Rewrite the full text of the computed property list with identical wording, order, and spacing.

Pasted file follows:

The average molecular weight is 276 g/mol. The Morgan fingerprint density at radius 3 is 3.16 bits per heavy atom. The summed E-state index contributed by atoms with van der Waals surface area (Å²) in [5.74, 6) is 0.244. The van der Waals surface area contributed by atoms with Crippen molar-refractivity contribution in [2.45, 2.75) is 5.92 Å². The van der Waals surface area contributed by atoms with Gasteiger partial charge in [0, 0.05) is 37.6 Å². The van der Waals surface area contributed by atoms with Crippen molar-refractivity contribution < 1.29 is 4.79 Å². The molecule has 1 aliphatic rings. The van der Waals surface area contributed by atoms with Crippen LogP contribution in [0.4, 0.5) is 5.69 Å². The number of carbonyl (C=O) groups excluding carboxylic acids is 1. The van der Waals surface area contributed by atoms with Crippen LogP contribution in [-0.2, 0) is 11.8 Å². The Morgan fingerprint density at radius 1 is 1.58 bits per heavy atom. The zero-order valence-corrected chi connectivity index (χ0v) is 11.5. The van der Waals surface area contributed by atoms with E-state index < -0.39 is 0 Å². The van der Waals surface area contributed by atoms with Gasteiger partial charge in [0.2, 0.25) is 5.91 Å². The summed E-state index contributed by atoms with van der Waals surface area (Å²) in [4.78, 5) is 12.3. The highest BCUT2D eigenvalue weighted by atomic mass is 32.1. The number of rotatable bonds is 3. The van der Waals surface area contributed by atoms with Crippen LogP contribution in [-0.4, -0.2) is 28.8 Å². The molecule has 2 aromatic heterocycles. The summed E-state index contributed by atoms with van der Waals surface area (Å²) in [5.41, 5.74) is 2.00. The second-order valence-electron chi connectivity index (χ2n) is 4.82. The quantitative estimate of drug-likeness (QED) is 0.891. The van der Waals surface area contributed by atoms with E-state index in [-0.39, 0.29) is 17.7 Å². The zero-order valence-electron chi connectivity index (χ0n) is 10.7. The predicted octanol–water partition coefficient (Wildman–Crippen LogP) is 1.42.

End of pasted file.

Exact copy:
The average molecular weight is 276 g/mol. The Morgan fingerprint density at radius 3 is 3.16 bits per heavy atom. The summed E-state index contributed by atoms with van der Waals surface area (Å²) in [5.74, 6) is 0.244. The van der Waals surface area contributed by atoms with Crippen molar-refractivity contribution in [2.45, 2.75) is 5.92 Å². The van der Waals surface area contributed by atoms with Gasteiger partial charge in [0, 0.05) is 37.6 Å². The van der Waals surface area contributed by atoms with Crippen molar-refractivity contribution < 1.29 is 4.79 Å². The molecule has 1 aliphatic rings. The van der Waals surface area contributed by atoms with Crippen LogP contribution in [0.4, 0.5) is 5.69 Å². The number of carbonyl (C=O) groups excluding carboxylic acids is 1. The van der Waals surface area contributed by atoms with Crippen LogP contribution in [-0.2, 0) is 11.8 Å². The Morgan fingerprint density at radius 1 is 1.58 bits per heavy atom. The zero-order valence-corrected chi connectivity index (χ0v) is 11.5. The van der Waals surface area contributed by atoms with E-state index < -0.39 is 0 Å². The van der Waals surface area contributed by atoms with Gasteiger partial charge in [0.2, 0.25) is 5.91 Å². The summed E-state index contributed by atoms with van der Waals surface area (Å²) in [4.78, 5) is 12.3. The highest BCUT2D eigenvalue weighted by atomic mass is 32.1. The number of rotatable bonds is 3. The van der Waals surface area contributed by atoms with Crippen LogP contribution in [-0.4, -0.2) is 28.8 Å². The molecule has 2 aromatic heterocycles. The summed E-state index contributed by atoms with van der Waals surface area (Å²) in [5.41, 5.74) is 2.00. The second-order valence-electron chi connectivity index (χ2n) is 4.82. The quantitative estimate of drug-likeness (QED) is 0.891. The van der Waals surface area contributed by atoms with E-state index in [-0.39, 0.29) is 17.7 Å². The zero-order valence-electron chi connectivity index (χ0n) is 10.7. The predicted octanol–water partition coefficient (Wildman–Crippen LogP) is 1.42.